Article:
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ITALY: Aspartame Controversy Continues

MILAN - The European Food Safety Authority (EFSA) upheld the safety of the artificial sweetener aspartame after evaluating the study by the European Ramazzini Foundation based in the Italian city of Bologna, which concluded that the widely used substance could have carcinogenic effects.

EFSA announced on May 5 that, based on the available data, it would not be necessary to re-evaluate the safety of aspartame (used in hundreds of sugar-free products, including the popular diet versions of Coca Cola and Pepsi) or to revise the daily intake approved by the U.S. Food and Drug Administration -- 50 mg per kilogram of the consumer's body weight.

In response to EFSA's statement, the Ramazzini Foundation defended its results, and its scientific director Morando Soffritti said the research would continue, "not only of aspartame, but also other chemical sweeteners used in foods, beverages and pharmaceutical products."


VENEZUELA: Parakeets Endangered on Margarita Island

CARACAS - Fewer than 20 blue-crowned parakeets (Aratinga acuticaudata neoxena) survive in the mangroves of La Restinga Park, on Venezuela's Margarita Island, in the Caribbean. The species is in grave danger of extinction, biologist Marialejandra Faría, of the environmental group Provita, told Tierramérica.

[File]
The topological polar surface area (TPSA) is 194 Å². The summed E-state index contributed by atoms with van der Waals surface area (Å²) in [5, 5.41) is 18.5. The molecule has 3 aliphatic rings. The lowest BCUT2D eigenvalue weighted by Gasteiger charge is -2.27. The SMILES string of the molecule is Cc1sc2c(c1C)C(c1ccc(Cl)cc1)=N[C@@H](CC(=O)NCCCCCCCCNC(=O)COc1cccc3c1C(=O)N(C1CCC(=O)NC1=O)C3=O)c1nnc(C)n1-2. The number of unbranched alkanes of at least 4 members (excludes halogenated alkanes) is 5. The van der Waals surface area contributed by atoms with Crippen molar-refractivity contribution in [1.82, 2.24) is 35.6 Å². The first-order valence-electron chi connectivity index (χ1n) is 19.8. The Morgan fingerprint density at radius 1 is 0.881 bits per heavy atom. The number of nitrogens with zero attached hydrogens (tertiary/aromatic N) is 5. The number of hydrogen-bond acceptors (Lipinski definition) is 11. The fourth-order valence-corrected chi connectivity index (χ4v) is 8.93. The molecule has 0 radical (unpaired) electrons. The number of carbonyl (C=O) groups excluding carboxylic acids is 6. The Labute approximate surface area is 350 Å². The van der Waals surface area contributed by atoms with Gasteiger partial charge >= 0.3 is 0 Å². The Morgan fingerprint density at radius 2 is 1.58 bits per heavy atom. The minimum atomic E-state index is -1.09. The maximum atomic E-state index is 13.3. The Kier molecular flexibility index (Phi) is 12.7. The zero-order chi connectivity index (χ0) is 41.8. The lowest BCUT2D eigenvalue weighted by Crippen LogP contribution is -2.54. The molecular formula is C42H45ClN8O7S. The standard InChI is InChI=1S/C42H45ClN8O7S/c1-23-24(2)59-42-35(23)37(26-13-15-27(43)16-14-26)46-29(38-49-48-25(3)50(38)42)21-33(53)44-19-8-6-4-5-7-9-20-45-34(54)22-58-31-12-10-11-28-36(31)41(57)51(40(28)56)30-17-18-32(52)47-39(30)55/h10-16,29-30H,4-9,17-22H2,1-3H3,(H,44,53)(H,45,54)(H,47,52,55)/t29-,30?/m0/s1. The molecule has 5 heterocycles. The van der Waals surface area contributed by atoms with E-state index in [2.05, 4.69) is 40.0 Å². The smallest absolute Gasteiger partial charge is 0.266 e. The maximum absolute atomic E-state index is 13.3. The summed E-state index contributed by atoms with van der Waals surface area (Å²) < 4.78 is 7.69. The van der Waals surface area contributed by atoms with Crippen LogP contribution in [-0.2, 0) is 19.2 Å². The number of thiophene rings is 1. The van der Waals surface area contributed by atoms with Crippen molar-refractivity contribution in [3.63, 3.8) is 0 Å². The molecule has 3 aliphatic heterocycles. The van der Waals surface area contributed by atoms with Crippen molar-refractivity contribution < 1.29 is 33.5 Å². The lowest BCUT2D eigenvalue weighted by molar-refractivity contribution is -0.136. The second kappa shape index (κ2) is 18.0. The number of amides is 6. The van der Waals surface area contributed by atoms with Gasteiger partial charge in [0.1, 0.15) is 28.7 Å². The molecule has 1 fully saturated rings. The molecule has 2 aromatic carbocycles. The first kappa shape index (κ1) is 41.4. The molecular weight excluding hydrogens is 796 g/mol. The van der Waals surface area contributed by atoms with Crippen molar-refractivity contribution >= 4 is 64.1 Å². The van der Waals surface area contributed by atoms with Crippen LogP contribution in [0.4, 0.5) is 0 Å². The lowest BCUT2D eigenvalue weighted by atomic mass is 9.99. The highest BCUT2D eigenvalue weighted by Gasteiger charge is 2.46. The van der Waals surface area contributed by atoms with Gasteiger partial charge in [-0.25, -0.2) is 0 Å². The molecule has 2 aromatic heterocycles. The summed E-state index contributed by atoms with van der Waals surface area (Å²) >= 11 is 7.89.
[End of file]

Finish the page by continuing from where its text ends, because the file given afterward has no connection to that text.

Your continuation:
This is due to "the degradation of its habitat, the growth of neighboring populations, but also to poaching of the birds for pets," said Faría. "We could try a program to hatch eggs in captivity, but we don't have the resources," she said.

Provita has launched a program for young biologists involving 17 environmental organizations and 400 schoolchildren on Margarita, seeking to raise awareness about preserving the habitat of the blue-crowned parakeet and the yellow-shouldered Amazon parrot, whose population has grown from 750 to 1,900 in the past 17 years.


BRAZIL: Youths to Live an Amazon Adventure

SAO PAULO - Some 45 students from Brazil, Bolivia, Colombia, Ecuador, Guyana, Peru, Suriname, Venezuela and French Guiana will retrace the same route followed by Spanish explorer Francisco de Orellana along the Amazon River in 1541 and 1542.